Lucid dreams, a side effect of meditation.

Frequent meditation over a long period of time has many positive benefits. Reductions in stress, anxiety and depression to name a few. Meditation is the formal practice of mindfulness, mindfulness is the act of paying attention to what’s happening while it’s happening, in a sense to ” take a step back” and view what’s happening objectively.

The opposite of mindfulness is mindlessness and especially in this day and age, we are becoming really good at being mindless, walking around on autopilot, thinking we are awake but really sleep walking through life.

Lucid dreaming, for anyone not familiar with the phrase, is the ability to, or the sudden realisation that, while in the midst of a dream you know you are dreaming, when this realisation occurs it’s an amazing feeling, what you took to be real is realised just to be a projection of your own mind, you are in a sense ” enlightened” in the dream state, knowing for certain that everything and everyone you encounter is a part of your own mind, at which point you can start altering the dream at your desire, this too takes practice though.

What we practice often, good or bad we become really good at. It is said that all young children are natural lucid dreamers, that it is our default state of dreaming but we eventually lose the ability as we get older and as the world conditions us to see it a certain way.

As we age and are taught how to see the world, we take the ideas and concepts taught to us as reality, as something that is really real, we then start seeing life through our conditioning, we take everything that is presented to us as real, forgetting it’s all just ideas and concepts.

As we start to sleep walk through life, taking the world to be solid and real, we start getting good at what we practice. How we view and interact with daily life spills over into the dream state, in the midst of a dream we take it to be real and not question anything because that’s what we practice in daily life.

So how does meditation and mindfulness help us have more lucid dreams? Meditation and mindfulness is the act of being in reality, of experiencing reality how it is not how we think it is. When we truly start paying attention more and more to what’s happening in the present moment, when we start making a habit of becoming lucid to life, that habit starts creeping into our dream state and we become lucid in our dreams.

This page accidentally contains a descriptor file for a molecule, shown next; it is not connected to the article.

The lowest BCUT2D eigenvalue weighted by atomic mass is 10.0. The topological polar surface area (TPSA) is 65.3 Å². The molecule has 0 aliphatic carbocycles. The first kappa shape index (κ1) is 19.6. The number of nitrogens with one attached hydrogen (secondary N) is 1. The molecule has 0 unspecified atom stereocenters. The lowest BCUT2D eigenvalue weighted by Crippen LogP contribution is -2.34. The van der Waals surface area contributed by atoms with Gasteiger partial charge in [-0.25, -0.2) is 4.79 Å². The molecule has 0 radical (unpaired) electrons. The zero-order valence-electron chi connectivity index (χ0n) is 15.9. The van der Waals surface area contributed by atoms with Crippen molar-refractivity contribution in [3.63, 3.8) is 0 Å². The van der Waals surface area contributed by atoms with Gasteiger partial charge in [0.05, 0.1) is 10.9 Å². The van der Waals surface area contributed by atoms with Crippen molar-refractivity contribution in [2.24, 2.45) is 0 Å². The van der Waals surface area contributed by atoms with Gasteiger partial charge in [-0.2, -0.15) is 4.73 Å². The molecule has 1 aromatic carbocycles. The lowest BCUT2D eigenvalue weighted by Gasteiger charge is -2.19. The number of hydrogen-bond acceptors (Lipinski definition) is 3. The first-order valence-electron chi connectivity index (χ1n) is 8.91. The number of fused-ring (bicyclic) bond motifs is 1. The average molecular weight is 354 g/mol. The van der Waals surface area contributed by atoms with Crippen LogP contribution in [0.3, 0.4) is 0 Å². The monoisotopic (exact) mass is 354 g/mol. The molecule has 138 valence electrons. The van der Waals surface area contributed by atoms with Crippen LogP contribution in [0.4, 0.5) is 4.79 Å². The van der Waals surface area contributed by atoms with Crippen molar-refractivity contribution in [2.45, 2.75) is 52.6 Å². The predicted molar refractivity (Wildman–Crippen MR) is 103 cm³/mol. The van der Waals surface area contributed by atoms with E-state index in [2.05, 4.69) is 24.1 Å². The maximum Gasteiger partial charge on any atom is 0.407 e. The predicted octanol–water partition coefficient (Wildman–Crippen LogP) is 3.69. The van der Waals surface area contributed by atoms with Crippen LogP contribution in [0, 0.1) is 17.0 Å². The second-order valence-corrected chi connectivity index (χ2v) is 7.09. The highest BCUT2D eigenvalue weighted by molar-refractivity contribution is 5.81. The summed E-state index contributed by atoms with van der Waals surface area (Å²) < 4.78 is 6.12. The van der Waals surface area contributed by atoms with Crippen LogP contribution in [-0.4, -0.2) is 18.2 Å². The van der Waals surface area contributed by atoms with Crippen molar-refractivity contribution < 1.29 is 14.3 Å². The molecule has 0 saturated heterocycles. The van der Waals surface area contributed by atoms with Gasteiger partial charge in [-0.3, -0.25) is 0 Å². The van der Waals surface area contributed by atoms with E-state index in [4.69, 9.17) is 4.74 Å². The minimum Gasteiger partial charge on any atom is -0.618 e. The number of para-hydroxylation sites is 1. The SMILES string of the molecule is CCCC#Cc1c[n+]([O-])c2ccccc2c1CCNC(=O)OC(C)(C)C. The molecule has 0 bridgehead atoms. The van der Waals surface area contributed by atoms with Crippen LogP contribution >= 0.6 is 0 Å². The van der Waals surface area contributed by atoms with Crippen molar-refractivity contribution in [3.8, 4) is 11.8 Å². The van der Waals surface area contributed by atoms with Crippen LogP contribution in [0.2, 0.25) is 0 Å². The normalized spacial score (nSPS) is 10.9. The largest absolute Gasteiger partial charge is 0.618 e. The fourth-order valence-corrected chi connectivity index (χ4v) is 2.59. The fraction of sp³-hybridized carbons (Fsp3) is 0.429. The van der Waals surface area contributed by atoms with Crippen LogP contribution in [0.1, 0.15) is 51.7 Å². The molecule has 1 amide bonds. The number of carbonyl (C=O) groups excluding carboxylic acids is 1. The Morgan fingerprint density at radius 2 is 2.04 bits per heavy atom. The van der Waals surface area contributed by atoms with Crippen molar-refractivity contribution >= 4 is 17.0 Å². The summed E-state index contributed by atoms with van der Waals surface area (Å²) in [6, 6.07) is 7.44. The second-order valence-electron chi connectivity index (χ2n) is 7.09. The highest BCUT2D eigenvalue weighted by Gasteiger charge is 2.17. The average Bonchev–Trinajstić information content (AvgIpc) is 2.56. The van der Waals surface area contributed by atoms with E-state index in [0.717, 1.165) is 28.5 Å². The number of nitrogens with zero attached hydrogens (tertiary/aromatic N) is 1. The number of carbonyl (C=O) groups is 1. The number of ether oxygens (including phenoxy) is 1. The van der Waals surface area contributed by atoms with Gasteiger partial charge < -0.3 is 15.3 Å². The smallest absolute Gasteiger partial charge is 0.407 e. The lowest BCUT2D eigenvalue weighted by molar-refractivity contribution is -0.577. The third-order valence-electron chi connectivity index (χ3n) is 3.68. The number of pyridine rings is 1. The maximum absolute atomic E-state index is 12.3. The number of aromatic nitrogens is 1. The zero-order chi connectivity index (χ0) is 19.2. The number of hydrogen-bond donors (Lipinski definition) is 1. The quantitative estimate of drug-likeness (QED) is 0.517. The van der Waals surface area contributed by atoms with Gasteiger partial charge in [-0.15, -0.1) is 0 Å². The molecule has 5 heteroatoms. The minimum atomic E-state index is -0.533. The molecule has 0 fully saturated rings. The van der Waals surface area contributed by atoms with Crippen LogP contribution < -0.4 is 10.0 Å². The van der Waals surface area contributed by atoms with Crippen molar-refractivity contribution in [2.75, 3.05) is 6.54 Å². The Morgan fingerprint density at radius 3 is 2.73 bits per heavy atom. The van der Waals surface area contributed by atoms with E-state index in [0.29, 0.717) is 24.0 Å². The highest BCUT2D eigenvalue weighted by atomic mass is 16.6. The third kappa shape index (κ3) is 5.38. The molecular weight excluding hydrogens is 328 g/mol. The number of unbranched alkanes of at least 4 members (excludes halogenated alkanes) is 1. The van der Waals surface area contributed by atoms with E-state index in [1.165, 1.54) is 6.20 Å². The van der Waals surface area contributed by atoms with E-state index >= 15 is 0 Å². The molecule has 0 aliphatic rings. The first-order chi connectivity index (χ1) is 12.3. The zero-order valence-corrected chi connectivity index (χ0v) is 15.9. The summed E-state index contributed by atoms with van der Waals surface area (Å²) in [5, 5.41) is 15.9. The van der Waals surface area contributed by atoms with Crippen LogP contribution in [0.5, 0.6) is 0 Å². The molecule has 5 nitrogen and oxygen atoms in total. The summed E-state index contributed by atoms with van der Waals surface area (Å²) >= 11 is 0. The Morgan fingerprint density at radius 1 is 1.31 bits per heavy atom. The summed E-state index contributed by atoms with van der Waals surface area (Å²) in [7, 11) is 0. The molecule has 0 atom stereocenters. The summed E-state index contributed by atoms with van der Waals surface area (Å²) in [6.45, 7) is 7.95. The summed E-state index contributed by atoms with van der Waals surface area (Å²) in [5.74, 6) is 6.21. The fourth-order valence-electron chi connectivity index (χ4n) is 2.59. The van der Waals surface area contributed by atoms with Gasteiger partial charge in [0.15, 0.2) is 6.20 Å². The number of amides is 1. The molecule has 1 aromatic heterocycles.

Like anything in life it takes time though and we aren’t going to lucid dream every night, the frequency of lucid dreams will go up though when we start practicing these daytime practices of meditation and mindfulness. The spiritual path is about waking up, it’s about waking up to life, to seeing reality as it is not how we think it is, when we start waking up to life we start waking up in our dreams too and when that happens it opens up a whole new world to us.

There are many more daytime practices that can assist in having more lucid dreams but I’ll leave it at that for now. Just realise though that a daily meditation and mindfulness practice will only help not hurt the process. I have much more to write on the subject but until then, thanks for reading and have a great day.

Simon Coleman.

Accepting what is, it doesn’t mean being passive.

Anyone getting into spiritual teachings will eventually come across the idea of acceptance. Acceptance is mentioned a lot and for good reason, acceptance is the way to inner peace in our lives. Unconditional love is another way of saying unconditional acceptance, we may ask ” why do bad things happen in the world?” They happen because as hard as it is for our minds to grasp, reality, god, the universe or whatever you want to call it doesn’t pick sides, it doesn’t operate on good and bad, right and wrong, these are human made concepts and ideas.

I’m not for one moment condoning the terrible acts and deeds committed in the world, from the relative level, the level we operate as human beings, there is definitely good and bad but from the ultimate level of reality these concepts don’t exist and this is why what we deem as bad is allowed to happen because bad and good are always one.

Getting back to acceptance though, what does it mean to accept what is? Many may think it means just to sit back and allow people or events to have their way with us. Acceptance and passivity aren’t the same thing though. Acceptance and tolerating aren’t the same thing either.

If you walked into a room of your house and you saw an intruder violently attacking a loved one, are you gonna just stand there and say ” oh well I must accept this is happening to them…” of course not! To do that is to not accept that you want this terrible act to stop. When we practice acceptance we must accept we are a person too, we must accept how we feel about a situation and accept the action we wish to take or not take.